By Christopher Wilson
Learning curve: Now that she is officially a member of the Royal Family, the Duchess of Cambridge has a set of rules to learn
The first thing the new Duchess of Cambridge will have noticed about her altered status is that the Palace policemen have started saluting her.
In the state rooms of Buckingham Palace on Friday afternoon, female servants began to curtsey and grizzled retainers in their 100-year-old livery bowed their heads low.
One former courtier said: ‘At first she’ll be embarrassed by all this courtly attention from people she barely knows. But she’ll soon come to realise that it’s not what she wants, but what everybody else wants that matters when it comes to people showing their respect.’
As a brand new royal duchess, and wife of the second in line to the throne, Kate will need to bone up on who curtseys to whom.
In case nobody’s told her yet, here’s a rough guide to how things work.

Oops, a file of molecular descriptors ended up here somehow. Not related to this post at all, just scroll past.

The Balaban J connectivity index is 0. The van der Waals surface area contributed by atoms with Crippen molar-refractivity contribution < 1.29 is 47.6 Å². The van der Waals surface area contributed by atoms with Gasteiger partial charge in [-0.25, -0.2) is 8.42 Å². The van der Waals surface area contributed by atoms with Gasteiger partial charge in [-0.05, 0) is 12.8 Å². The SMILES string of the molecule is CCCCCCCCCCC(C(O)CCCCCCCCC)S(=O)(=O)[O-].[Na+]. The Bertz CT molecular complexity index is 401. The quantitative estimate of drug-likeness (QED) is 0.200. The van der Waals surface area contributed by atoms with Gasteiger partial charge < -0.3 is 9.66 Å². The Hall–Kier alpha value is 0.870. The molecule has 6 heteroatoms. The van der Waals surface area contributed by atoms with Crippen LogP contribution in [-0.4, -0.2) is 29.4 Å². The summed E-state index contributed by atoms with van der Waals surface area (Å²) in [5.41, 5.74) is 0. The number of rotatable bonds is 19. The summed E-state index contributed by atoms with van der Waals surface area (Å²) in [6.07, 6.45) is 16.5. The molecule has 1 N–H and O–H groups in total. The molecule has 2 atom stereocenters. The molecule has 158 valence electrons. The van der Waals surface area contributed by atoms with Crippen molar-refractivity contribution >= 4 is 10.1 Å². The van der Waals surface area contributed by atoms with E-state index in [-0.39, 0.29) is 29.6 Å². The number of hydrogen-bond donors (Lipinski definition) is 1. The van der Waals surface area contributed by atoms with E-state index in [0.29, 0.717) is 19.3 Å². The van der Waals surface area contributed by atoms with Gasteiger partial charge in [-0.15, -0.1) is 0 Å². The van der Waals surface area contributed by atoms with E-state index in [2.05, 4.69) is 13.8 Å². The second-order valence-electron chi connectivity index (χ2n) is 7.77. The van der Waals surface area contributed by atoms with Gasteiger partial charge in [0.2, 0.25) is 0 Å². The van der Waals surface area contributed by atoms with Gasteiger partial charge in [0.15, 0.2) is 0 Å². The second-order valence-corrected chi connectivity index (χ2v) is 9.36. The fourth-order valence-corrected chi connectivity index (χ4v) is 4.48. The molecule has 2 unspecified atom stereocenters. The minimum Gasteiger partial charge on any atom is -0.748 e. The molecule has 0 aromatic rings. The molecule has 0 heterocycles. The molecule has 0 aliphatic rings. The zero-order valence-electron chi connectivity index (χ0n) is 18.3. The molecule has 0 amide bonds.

If the Queen comes into the room, it’s simple enough – Kate should curtsey to her.
If Camilla appears and is with Charles, William’s wife should also curtsey to her.
But if Charles is absent but William is present, then Kate outranks Camilla, who should – in theory – curtsey to Kate. This is because William outranks Camilla in terms of the lineage, which means that effectively so does his wife while he is present.
If neither William nor Charles is there, then Kate curtseys to Camilla because – woman to woman – Camilla is her senior in the Firm.
In the case of Princess Anne – born a princess – and Princess Alexandra (the Queen’s cousin and granddaughter of George V), both these women have royal blood in their veins and therefore are more important than Kate – unless William happens to be around, in which case she’s more important than them. (Sophie Wessex, being married to a royal junior in rank to William, just has to curtsey to them all).
As for Prince Andrew’s daughters, Beatrice and Eugenie, they out-rank Kate – but again not when William’s in the room.
Fortunately, Kate has had a long time to absorb what might politely be called the ‘ancient traditions’ of monarchy.
Those privy to the plans she and William are laying down for when they are King and Queen, believe that much of this ancient courtesy – well-meaning though it may be – will be swept away as the Cambridges seek to rejuvenate the monarchy.
Salute: The new bride will have to get used to the salutes, curtseys and bows greeting her around the Palace